Western automakers face a race to catch up as Chinese EVs arrive

It took around 60 years for all US households to gain access to electricity. It took even longer for them to get telephones. But only 25 years for them to get mobile phones, as the chart shows.

And the pace of change continues to increase:

  • Nokia captured the initial cellphone market in the 1990s, but then missed smartphone developments and disappeared
  • Similarly Kodak dominated photography for decades, but missed the move to electronic cameras
  • Now Western automakers, and their suppliers, are in a race to create a range of Electric Vehicles (EVs)


Their problem is that China is at least 3 years ahead of them in market development.

EVs were 35% of sales last year, and are growing very fast. It would be no great surprise if they reach 50% of sales sometime next year:

  • The government is keen for them to replace gasoline/diesel sales due to air quality concerns
  • It also sees a major opportunity for China to dominate the global market as EV exports take off
  • BYD (backed by Warren Buffett) overtook Tesla in Q4 last year, with sales rising 20% to 1.8m

And importantly, Chinese companies are focused on selling into the Value segment. Unlike Western companies who are still focused on the disappearing Middle Market.


The chart from Cox Automotive highlights the Western companies issue:

  • Back in 2012, the average US car was selling for a very affordable $30k
  • But then they began to focus on the Middle Market to boost profits
  • By 2021, the average price had risen 33% to $40k
  • And last year it peaked at $50k before falling back to $47k last month

Most Americans take out a loan to buy a car. And the higher prices didn’t matter so much as central banks cut interest rates as St Louis Federal Reserve data shows:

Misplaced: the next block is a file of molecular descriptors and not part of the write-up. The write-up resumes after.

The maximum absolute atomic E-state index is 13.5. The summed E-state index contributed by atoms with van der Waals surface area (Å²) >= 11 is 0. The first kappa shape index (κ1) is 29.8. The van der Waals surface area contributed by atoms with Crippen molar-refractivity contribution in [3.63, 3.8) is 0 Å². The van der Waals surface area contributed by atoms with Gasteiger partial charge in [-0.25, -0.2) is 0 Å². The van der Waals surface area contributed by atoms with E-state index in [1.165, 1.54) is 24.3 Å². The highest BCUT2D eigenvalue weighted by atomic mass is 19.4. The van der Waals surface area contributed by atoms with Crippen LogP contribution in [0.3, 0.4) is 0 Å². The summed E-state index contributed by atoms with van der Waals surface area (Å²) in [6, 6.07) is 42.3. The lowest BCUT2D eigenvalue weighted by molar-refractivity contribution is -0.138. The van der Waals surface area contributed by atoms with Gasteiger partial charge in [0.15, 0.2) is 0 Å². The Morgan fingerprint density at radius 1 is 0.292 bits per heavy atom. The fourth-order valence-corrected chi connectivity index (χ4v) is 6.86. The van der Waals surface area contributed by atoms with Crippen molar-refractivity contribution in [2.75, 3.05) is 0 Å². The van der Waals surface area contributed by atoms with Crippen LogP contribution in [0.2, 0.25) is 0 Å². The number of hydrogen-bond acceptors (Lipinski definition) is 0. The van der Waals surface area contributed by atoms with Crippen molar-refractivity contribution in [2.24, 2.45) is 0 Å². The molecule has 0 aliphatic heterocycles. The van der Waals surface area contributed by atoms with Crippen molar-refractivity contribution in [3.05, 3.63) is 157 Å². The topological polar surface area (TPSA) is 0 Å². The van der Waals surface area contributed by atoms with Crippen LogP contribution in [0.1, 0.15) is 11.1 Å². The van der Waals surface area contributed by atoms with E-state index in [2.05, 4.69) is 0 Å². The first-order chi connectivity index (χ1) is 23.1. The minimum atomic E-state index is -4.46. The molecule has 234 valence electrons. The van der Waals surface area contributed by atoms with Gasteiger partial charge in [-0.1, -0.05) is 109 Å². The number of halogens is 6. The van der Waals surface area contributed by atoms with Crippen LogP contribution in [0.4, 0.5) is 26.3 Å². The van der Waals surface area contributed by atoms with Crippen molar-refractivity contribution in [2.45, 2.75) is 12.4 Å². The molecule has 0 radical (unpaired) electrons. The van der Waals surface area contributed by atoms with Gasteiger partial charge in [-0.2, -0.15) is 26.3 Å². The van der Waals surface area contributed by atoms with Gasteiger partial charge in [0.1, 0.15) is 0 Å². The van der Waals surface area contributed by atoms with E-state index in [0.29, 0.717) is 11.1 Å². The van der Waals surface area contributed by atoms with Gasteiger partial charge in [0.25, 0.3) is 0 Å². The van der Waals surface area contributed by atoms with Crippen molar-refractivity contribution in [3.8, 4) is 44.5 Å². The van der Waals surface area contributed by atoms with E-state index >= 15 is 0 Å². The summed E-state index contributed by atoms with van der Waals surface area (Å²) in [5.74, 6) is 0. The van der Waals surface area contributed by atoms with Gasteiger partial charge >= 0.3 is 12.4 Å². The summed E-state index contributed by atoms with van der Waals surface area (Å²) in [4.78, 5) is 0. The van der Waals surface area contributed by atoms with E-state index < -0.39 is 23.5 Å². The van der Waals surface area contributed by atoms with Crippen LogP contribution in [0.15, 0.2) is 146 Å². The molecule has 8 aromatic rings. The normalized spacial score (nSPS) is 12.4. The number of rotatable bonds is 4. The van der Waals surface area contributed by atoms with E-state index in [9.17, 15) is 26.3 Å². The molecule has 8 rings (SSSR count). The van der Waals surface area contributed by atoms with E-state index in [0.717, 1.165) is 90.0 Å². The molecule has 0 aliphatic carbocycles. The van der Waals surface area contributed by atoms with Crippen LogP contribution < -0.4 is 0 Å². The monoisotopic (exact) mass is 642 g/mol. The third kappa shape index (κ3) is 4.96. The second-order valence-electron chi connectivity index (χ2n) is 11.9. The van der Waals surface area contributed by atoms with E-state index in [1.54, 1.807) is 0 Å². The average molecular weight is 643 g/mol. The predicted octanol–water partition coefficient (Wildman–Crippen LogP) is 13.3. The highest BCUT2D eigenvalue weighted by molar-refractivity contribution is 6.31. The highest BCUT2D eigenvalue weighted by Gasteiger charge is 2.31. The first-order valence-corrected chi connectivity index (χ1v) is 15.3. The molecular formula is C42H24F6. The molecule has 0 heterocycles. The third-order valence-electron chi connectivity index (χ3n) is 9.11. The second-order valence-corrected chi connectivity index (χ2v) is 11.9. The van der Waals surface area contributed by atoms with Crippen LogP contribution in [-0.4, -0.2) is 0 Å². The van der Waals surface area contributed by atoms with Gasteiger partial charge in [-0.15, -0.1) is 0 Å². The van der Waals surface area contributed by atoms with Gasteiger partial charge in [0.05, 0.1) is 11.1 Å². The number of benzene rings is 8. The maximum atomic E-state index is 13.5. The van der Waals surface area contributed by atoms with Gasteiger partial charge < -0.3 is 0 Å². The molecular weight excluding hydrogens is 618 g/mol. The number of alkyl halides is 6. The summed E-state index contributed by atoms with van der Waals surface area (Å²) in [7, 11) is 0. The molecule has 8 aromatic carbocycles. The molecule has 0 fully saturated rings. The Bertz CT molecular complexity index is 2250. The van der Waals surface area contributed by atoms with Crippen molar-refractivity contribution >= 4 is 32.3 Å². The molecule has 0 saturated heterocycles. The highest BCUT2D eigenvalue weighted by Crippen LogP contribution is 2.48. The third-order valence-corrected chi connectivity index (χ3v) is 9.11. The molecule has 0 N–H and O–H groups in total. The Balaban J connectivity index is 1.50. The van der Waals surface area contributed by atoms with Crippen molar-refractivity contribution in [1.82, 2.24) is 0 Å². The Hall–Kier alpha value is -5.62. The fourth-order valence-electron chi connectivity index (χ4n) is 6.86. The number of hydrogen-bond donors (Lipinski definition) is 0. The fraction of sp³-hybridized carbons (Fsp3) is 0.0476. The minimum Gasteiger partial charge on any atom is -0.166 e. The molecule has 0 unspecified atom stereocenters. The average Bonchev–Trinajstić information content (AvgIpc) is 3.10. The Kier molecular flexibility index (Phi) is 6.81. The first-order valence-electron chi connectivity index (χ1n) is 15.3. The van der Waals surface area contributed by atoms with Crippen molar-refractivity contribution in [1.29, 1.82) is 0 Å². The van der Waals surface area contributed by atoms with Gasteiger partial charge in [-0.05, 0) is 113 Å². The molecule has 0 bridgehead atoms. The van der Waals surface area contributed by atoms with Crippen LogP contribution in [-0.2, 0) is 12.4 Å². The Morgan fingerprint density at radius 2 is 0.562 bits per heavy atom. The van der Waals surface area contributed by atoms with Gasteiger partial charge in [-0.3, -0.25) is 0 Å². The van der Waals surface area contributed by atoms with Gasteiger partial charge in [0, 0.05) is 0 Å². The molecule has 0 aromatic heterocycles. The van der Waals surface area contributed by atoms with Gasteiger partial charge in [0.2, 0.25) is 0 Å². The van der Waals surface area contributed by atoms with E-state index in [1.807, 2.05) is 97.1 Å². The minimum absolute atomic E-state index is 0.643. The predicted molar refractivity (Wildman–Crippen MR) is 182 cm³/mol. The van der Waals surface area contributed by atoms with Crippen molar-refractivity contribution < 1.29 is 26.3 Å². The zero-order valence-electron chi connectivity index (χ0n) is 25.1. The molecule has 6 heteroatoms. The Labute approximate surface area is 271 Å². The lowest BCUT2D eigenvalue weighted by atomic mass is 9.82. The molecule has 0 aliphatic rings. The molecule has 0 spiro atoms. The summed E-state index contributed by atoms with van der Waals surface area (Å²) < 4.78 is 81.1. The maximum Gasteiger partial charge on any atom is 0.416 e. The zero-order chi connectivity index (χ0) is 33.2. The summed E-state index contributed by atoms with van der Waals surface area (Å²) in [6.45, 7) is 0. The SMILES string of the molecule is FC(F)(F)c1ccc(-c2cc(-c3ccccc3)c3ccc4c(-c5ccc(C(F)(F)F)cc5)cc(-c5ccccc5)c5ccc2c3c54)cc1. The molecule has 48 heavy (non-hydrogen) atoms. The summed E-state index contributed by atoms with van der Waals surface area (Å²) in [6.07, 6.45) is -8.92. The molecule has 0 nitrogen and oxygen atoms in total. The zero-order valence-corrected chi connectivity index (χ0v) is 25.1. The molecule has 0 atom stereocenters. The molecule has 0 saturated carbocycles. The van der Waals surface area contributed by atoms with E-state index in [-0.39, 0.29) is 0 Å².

• Loan costs halved from nearly 8% in 2008 to 4% in 2016 for a 60-month loan
  • And when rates first began to rise, buyers simply extended the loan period
  • This helped to keep the average loan “affordable”.

But then, interest rates began to return to more normal levels in 2022. And today, car buyers are under major pressure.

Credit agency Experian report that the average new car payment is now $738/month, with the average loan now 68 months. Used car buyers are paying $532/month.


VW used to be the world’s largest automaker in terms of sales. But today, as the Wall Street Journal warns, it:

“Is the archetypal legacy automaker: flabby, slow-moving and valued as if it is going out of business.”

It is losing share in the key Chinese market, with profits expected to halve to €1.5bn-€2bn this year versus 2022.

And it is under pressure from domestic producers like BYD. They are focused on the Value segment as Reuters reports:

“China’s top-selling EV maker has set a starting price for its new Yuan Plus crossover – known as the Atto 3 in overseas markets – at 119,800 yuan ($16,644)”.


Autos are the world’s largest industry, employing tens of millions of people directly and indirectly.  It is now facing 2 major challenges:

  • The move to EVs is gathering pace, with sales at 22% in Europe and close to 10% in the USA
  • The return to more normal interest rates is accelerating the decline of the Middle Market

Automakers therefore have very little time – maybe as little as 5 years – to reposition themselves.

They not only need to develop an integrated EV supply chain. But they also need to follow Stellantis’ lead and go back to selling affordable Value cars at €25k.

It is always tempting to assume that nothing will ever change. But as Nokia and Kodak remind us, those who fail to adapt can easily disappear.